MNCPA PERSPECTIVES

Choosing accountability

Apr. 17, 2017  |  Faye Hayhurst, CPA

It’s a familiar scenario: there’s a mess, something is broken or dessert is found half eaten before dinnertime. And the culprit is nowhere to be seen. When the call goes out, “Who is responsible for this?” all you get is silence.

Most parents can relate to some variation of this theme. Children, however, aren’t the only ones guilty of hiding when asked who is accountable. We all prefer to do what we want and not be questioned. It’s human nature.

Unless, we come to recognize the value of accountability. This should be a natural fit for CPAs, since “accounting” and “accountability” must have something in common.

Dictionary.com defines accountability as “the state of being accountable (subject to report, explain or justify something); liable, or answerable.” There are variations to the definition of accounting, but I like this one from Wikipedia: “Accounting is the measurement, processing and communication of financial information about economic entities. Accounting measures the results of an organization’s economic activities and conveys this information to a variety of users.”

In other words, accounting facilitates accountability for economic entities. No one can ask an organization to explain or justify its financial operations without having the financial information to do so. Third parties look favorably on organizations that provide good financial information. And even an organization that doesn’t value the integrity of its accounting will likely be held accountable all the same — through loss of bank, investor or donor funding, lower stock price, or fewer vendors willing to work with them.

But beyond that survival level reason for accountability, there’s much more to be gained. Procedures, processes and structures that support accountability create a culture of excellence and trust. Talented people want to work in a place where failure to meet standards is addressed. Employees feel pride working in an organization that lives out its values from the top of the organization on down, and they’ll strive to live up to that.

Accountability is one reason why the MNCPA chooses to have an annual audit, even though we’re not required to. It’s a healthy exercise to bring in an outside party to probe, ask and analyze. If we missed something, the audit is an opportunity to identify and correct it. And it sends a message to our employees, members and the public that we’re comfortable being held accountable.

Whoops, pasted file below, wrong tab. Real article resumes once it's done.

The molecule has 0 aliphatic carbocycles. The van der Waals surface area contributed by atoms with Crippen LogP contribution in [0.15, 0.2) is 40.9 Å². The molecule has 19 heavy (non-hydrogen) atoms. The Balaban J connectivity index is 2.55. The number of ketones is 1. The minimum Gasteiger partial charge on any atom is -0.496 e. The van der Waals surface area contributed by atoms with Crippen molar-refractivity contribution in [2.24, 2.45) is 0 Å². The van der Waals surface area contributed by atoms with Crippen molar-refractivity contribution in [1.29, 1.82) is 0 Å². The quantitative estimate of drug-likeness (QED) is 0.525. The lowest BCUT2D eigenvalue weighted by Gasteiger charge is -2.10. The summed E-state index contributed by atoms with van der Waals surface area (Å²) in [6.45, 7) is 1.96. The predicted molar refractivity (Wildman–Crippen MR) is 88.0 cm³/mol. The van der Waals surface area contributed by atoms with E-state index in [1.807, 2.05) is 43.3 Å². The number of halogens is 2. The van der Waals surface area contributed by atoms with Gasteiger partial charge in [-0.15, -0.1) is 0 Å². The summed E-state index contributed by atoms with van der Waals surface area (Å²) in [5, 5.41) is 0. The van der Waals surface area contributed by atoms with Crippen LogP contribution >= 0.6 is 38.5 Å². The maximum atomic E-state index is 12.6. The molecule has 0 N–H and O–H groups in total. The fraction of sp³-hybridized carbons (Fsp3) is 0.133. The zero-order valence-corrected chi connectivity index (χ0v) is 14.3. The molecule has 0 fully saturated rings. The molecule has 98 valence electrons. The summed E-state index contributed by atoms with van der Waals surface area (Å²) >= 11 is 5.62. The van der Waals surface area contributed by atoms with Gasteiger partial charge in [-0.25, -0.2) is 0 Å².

Choosing accountability can also provide protection. The size of the MNCPA’s 401(k) plan doesn’t subject it to a mandatory audit. But we choose to have an agreed-upon procedures (AUP) engagement, which tests compliance with our plan document. As the internal plan administrator and a fiduciary to the plan, I have peace of mind knowing my work is double-checked. Anyone with knowledge of benefit plans is aware that fixing a mistake early is easy and less costly compared to correcting it years down the road. I would strongly recommend an AUP engagement for areas where compliance is critical.

It’s no coincidence that both examples involved the use of outside CPAs. The services CPAs provide can serve a vital role to any organization striving to be accountable.

Children don’t choose accountability, but we hope for the sake of society that they have adults in their lives to enforce it. As a professional, don’t wait for the enforcers. Choose accountability and reap the rewards.

Topics: Accounting and auditing

Faye Hayhurst, CPA

Faye Hayhurst is the MNCPA director of finance and administration. She is committed to using numbers to tell relevant stories, although she also employs words, charts and occasionally clothing to communicate a message. While some have questioned her about the pressures of being the CPA for the MNCPA, Faye considers presenting financial information to fellow CPAs a dream job. Outside of storytelling with numbers, Faye enjoys directing her church's handbell choir, visiting national parks and other scenic places, and checking out the chocolate products at Trader Joe's. Faye can be reached at 952-885-5540 or fhayhurst@mncpa.org.

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